Just saw an article featuring several of the photographs from this book. They're stunning. Rebecca isn't just an intrepid, courageous explorer, she's a top flight photographer as well. Note that many of these locations aren't just dangerous to get to and explore because they're guarded or loaded with radiation, but also because they're in varying stages of decay; these places aren't always structurally safe to enter. To get these photos, though, those are the risks you have to be prepared to take.
I haven't yet seen the whole book. My only nitpick so far is with the Amazon description, so I don't know if it relates to Amazon or the book. "These photographs deliver a compelling narrative of both moral bankruptcy and flawed ideology."
Seriously? Go into ANY abandoned structure and you can get that. Definitely check out the American prison system, let alone Guantanamo, and you can get that. Look up photos of abandoned theme parks, hospitals, hotels, government buildings and military bases on the web. As for ideologies: ALL ideologies are flawed, and there's no nation on earth that can claim to be above moral bankruptcy. Ever. Not even imaginary nations like Atlantis escaped that. If this is the bland, obvious narrative that these photos are assembled around, then they're wasted on such a boring, tawdry point.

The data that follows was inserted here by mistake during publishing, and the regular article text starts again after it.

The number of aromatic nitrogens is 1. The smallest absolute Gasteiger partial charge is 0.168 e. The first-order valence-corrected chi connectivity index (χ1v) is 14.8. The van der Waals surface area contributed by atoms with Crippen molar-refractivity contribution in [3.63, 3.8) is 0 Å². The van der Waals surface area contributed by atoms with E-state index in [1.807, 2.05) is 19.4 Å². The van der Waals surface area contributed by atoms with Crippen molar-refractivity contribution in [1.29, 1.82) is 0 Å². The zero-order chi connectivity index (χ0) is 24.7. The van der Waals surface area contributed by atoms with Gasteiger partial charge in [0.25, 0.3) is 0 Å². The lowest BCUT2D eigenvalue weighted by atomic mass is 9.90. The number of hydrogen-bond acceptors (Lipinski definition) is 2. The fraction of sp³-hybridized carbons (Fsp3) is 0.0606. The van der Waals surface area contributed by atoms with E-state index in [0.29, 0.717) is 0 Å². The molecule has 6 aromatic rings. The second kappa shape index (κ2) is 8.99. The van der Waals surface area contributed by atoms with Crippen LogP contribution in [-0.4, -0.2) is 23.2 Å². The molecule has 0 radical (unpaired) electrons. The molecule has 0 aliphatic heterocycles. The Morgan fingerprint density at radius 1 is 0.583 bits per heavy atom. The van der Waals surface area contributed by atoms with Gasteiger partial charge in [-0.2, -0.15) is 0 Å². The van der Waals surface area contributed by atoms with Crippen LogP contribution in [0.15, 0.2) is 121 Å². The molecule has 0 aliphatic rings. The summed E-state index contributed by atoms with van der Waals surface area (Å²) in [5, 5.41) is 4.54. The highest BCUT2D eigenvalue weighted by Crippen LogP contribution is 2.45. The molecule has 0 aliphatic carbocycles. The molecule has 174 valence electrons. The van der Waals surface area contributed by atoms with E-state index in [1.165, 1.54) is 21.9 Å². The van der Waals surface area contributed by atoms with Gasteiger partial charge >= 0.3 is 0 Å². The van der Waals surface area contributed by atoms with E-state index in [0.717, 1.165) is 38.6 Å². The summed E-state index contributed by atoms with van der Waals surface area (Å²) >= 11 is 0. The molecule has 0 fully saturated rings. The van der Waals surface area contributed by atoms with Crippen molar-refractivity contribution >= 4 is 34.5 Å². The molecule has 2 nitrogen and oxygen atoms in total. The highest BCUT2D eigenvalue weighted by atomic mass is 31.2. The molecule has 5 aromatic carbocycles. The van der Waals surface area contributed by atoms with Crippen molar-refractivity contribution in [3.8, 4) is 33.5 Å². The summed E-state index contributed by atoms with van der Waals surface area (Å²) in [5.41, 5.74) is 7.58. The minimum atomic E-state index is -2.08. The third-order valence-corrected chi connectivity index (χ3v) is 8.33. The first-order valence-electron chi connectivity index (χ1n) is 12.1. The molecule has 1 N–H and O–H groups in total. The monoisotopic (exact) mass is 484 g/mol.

What one can hope for is to get a sense of the past life of such places, of the people who built them, lived or worked or were imprisoned in them. In this respect, from the few photos I saw, Rebecca delivers. One of the photos features a wall with the some of the lyrics of "L'Internationale" in Bulgarian, and it's hard to get more evocative than that. (You don't have to know Bulgarian; just google the song title for the translation in English.) Those were the ideals they were striving for, and by those words we can measure how they succeeded, and how they fell short, and in comparison, take some warning lessons for ourselves.
Elsewhere, there's a fantastic photo of an abandoned Soviet train engine that I found particularly striking. I'm sure other readers will find other images more powerful for them. The Bulgarian location from which the cover was drawn is spectacular. The photo of the submarine is a little out of place, since it's located in England, and has been a museum ship for years. It's not technically abandoned, as it was decommissioned and sold into private hands. Still, that doesn't detract from the consistent beauty and superb craftsmanship of Ms. Litchfield's work. I highly recommend her website to see more of her work.